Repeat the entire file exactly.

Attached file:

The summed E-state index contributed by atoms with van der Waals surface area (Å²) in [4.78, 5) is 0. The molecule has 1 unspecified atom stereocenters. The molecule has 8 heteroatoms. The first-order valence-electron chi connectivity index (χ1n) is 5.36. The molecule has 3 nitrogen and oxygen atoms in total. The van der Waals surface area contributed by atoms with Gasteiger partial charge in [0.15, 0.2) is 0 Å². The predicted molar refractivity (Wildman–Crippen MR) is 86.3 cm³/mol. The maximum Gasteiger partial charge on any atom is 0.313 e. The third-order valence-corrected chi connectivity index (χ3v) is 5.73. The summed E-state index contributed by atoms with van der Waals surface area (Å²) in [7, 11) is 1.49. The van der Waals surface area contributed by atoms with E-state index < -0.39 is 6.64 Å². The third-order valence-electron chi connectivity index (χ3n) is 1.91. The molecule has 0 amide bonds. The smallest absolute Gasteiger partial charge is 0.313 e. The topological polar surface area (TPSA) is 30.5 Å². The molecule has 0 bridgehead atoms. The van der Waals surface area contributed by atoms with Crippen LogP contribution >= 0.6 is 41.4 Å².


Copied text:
The summed E-state index contributed by atoms with van der Waals surface area (Å²) in [4.78, 5) is 0. The molecule has 1 unspecified atom stereocenters. The molecule has 8 heteroatoms. The first-order valence-electron chi connectivity index (χ1n) is 5.36. The molecule has 3 nitrogen and oxygen atoms in total. The van der Waals surface area contributed by atoms with Gasteiger partial charge in [0.15, 0.2) is 0 Å². The predicted molar refractivity (Wildman–Crippen MR) is 86.3 cm³/mol. The maximum Gasteiger partial charge on any atom is 0.313 e. The third-order valence-corrected chi connectivity index (χ3v) is 5.73. The summed E-state index contributed by atoms with van der Waals surface area (Å²) in [7, 11) is 1.49. The van der Waals surface area contributed by atoms with E-state index < -0.39 is 6.64 Å². The third-order valence-electron chi connectivity index (χ3n) is 1.91. The molecule has 0 amide bonds. The smallest absolute Gasteiger partial charge is 0.313 e. The topological polar surface area (TPSA) is 30.5 Å². The molecule has 0 bridgehead atoms. The van der Waals surface area contributed by atoms with Crippen LogP contribution >= 0.6 is 41.4 Å².